Although I didn’t need a reminder, this was an affirmation that grief is forever. When Sarah first died and I was speaking with people, I began to say:” I have a wound that will never heal. It is not infected. I’m o.k. but it is never going to heal.”
Still true.

Tuesday, September 21, 2010

When Mike Understood

When I first went off to college, I lived alone in a basement apartment. I rode the number 7 bus each day to campus and came home after dark each night. I was very lonely. I had zero friends for the first semester.  I frequently spoke to absolutely no living person for an entire day. Remember, my history class had hundreds of students in a huge auditorium.
I didn’t feel like a cipher, but I certainly didn’t feel very good. I was totally ready to drop out of school and move back home. Fortunately, my wise mother would not let me come home. She told me I had to finish at least the first semester before I quit.  Somehow, that contract seemed reasonable and I stayed. I was firmly committed to being a self-pitying miserable lonely dog. But, I stayed.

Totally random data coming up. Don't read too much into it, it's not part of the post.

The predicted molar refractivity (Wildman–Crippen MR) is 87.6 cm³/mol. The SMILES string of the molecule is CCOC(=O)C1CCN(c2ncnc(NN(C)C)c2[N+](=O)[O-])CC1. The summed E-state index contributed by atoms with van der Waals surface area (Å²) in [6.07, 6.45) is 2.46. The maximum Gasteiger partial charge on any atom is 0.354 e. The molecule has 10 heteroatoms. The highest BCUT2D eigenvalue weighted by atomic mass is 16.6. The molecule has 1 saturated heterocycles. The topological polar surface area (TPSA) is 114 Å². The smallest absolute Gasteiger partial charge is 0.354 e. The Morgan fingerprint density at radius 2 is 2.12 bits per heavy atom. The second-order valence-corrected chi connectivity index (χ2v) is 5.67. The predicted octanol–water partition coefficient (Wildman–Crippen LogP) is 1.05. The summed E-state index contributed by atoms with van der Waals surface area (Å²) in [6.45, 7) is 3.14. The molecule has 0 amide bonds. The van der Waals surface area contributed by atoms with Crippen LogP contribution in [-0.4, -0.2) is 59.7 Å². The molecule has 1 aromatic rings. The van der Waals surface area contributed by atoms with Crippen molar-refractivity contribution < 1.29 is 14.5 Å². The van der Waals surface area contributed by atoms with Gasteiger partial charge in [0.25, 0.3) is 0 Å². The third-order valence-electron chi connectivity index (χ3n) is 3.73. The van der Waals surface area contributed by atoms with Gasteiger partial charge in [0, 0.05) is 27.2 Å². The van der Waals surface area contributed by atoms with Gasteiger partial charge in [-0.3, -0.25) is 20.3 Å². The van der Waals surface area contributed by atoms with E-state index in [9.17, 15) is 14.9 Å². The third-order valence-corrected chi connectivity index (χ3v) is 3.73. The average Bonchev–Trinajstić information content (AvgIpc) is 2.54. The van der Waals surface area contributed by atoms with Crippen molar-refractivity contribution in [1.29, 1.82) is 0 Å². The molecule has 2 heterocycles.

I had been a fairly good high school student, but at Berkeley, I felt rather like a dull knife. I could not tell what was going on because I lived alone. I did not leave class and go off with my fellow fraternity brothers, or with my fellow dorm dwellers. I went off by myself. Poor me. Even now, I feel sorry for that kid.
But one day, late in the Fall, I did my first series of mid-term exams. I wrote in my little blue book. I waited for the grades. I think they were typed and posted on a bulletin board. Somehow,  I discovered I was getting passing grades at Berkeley. I wasn’t doing “A” work but I was not failing.  As I later learned, many of my fellow students got the boot.  At Berkeley, they would let you know you were failing, but it was totally up to you to do something about it.  A couple of warnings and then bye bye.